Seven of the past seventeen mornings have dawned in the range of minus 10 to minus 30 Fahrenheit. The snow cover – 12 inches or so – is less than usual for this time of year. Put those two factors together, and they translate into the ground freezing more deeply than usual. Unfortunately, this deep freeze has taken my graywater system along with it.
I get my water from a hand pump atop a well about 300 feet from my cabin. I haul it in stainless steel milking pails, then I fill the white urn above my sink so I have a semblance of running water. Until now, no further work was necessary. Wastewater went down my sink drain, then flowed through a pipe into graywater chambers that are buried behind my cabin, below the usual frost line. From there, the water gradually seeped out of the chambers into the surrounding soil. Now, I will need to collect my wastewater and haul it back outside.
When my cabin was built, I considered a working sink drain a key feature for comfortable winter living. Without it, the “slog factor” of all chores involving water – dishes, laundry, bathing, brushing teeth – increases by an order of magnitude, and the prospect of living drainless through the upcoming winter months seems a bit daunting.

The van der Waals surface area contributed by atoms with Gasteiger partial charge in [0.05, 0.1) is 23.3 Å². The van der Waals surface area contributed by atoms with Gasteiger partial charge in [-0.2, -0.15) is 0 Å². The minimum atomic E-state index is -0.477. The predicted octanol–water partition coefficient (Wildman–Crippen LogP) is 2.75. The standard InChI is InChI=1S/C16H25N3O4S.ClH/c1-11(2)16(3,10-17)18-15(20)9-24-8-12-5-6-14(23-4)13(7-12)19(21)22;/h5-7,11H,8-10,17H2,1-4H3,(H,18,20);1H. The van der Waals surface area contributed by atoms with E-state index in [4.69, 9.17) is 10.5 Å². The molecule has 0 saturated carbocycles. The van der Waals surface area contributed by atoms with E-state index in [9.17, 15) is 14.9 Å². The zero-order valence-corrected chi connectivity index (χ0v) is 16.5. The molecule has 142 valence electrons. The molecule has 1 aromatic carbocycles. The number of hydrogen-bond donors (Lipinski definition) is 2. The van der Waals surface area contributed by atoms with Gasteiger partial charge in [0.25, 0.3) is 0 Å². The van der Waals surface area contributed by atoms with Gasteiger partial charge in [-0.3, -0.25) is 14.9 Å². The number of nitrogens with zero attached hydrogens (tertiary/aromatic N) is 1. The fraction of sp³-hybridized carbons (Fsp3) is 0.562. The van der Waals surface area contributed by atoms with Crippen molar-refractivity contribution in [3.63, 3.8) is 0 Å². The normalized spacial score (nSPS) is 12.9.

That being said, I’m sure I’ll adapt to my “new normal.” People have lived this way for thousands of years; there are many in poorer countries who still do.
If necessary, we can all adapt to loss of conveniences we previously considered essential. (I realize my list of “essential” conveniences was already more basic than most modern folks, but this one had remained stubbornly on my list until now.)
I’m very fortunate to have a big pot that fits well in my sink to collect wastewater. Right now, the pot feels like quite a gift. I know that may sound facetious, but it’s not – it really does make the difference between a workable and an unworkable situation. In a semi-wilderness setting like mine, simple items that fill a basic survival need are very valuable.